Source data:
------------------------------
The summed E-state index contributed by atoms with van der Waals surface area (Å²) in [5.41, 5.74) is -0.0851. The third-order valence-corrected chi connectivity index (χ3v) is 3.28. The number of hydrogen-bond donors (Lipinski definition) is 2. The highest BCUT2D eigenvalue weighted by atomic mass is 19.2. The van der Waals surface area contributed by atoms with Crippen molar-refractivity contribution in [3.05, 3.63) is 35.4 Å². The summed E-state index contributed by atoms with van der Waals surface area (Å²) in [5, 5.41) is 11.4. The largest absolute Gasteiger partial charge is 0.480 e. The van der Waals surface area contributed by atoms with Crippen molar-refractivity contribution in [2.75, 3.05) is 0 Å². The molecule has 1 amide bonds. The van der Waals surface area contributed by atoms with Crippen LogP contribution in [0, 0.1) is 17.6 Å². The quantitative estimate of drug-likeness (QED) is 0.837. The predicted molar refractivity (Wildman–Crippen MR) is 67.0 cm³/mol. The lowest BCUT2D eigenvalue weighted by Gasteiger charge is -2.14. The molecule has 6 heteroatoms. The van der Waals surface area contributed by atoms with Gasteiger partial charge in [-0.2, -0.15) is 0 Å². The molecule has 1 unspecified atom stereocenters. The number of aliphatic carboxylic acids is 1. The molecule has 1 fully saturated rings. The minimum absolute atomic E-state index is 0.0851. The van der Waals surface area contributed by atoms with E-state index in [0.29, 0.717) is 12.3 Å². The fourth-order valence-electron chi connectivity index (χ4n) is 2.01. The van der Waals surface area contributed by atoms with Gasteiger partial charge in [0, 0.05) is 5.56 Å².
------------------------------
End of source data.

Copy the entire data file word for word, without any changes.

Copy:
The summed E-state index contributed by atoms with van der Waals surface area (Å²) in [5.41, 5.74) is -0.0851. The third-order valence-corrected chi connectivity index (χ3v) is 3.28. The number of hydrogen-bond donors (Lipinski definition) is 2. The highest BCUT2D eigenvalue weighted by atomic mass is 19.2. The van der Waals surface area contributed by atoms with Crippen molar-refractivity contribution in [3.05, 3.63) is 35.4 Å². The summed E-state index contributed by atoms with van der Waals surface area (Å²) in [5, 5.41) is 11.4. The largest absolute Gasteiger partial charge is 0.480 e. The van der Waals surface area contributed by atoms with Crippen molar-refractivity contribution in [2.75, 3.05) is 0 Å². The molecule has 1 amide bonds. The van der Waals surface area contributed by atoms with Crippen LogP contribution in [0, 0.1) is 17.6 Å². The quantitative estimate of drug-likeness (QED) is 0.837. The predicted molar refractivity (Wildman–Crippen MR) is 67.0 cm³/mol. The lowest BCUT2D eigenvalue weighted by Gasteiger charge is -2.14. The molecule has 6 heteroatoms. The van der Waals surface area contributed by atoms with Gasteiger partial charge in [-0.2, -0.15) is 0 Å². The molecule has 1 unspecified atom stereocenters. The number of aliphatic carboxylic acids is 1. The molecule has 1 fully saturated rings. The minimum absolute atomic E-state index is 0.0851. The van der Waals surface area contributed by atoms with E-state index in [0.29, 0.717) is 12.3 Å². The fourth-order valence-electron chi connectivity index (χ4n) is 2.01. The van der Waals surface area contributed by atoms with Gasteiger partial charge in [0, 0.05) is 5.56 Å².